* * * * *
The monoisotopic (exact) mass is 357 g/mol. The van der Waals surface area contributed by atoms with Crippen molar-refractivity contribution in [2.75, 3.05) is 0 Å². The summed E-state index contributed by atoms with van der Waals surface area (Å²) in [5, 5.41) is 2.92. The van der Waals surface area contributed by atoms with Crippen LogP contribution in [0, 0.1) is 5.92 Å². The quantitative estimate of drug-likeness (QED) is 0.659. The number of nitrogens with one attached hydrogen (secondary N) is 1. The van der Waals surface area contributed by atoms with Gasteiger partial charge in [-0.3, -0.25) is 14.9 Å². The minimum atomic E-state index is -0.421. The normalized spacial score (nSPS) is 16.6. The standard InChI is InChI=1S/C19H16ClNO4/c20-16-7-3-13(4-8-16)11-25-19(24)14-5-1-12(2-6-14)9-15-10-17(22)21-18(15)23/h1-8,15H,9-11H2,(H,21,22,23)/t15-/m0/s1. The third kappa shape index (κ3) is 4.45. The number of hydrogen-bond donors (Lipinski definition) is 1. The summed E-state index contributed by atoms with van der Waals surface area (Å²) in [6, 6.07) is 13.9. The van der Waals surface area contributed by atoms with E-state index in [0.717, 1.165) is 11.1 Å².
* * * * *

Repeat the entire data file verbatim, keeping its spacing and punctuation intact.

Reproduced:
The monoisotopic (exact) mass is 357 g/mol. The van der Waals surface area contributed by atoms with Crippen molar-refractivity contribution in [2.75, 3.05) is 0 Å². The summed E-state index contributed by atoms with van der Waals surface area (Å²) in [5, 5.41) is 2.92. The van der Waals surface area contributed by atoms with Crippen LogP contribution in [0, 0.1) is 5.92 Å². The quantitative estimate of drug-likeness (QED) is 0.659. The number of nitrogens with one attached hydrogen (secondary N) is 1. The van der Waals surface area contributed by atoms with Gasteiger partial charge in [-0.3, -0.25) is 14.9 Å². The minimum atomic E-state index is -0.421. The normalized spacial score (nSPS) is 16.6. The standard InChI is InChI=1S/C19H16ClNO4/c20-16-7-3-13(4-8-16)11-25-19(24)14-5-1-12(2-6-14)9-15-10-17(22)21-18(15)23/h1-8,15H,9-11H2,(H,21,22,23)/t15-/m0/s1. The third kappa shape index (κ3) is 4.45. The number of hydrogen-bond donors (Lipinski definition) is 1. The summed E-state index contributed by atoms with van der Waals surface area (Å²) in [6, 6.07) is 13.9. The van der Waals surface area contributed by atoms with E-state index in [0.717, 1.165) is 11.1 Å².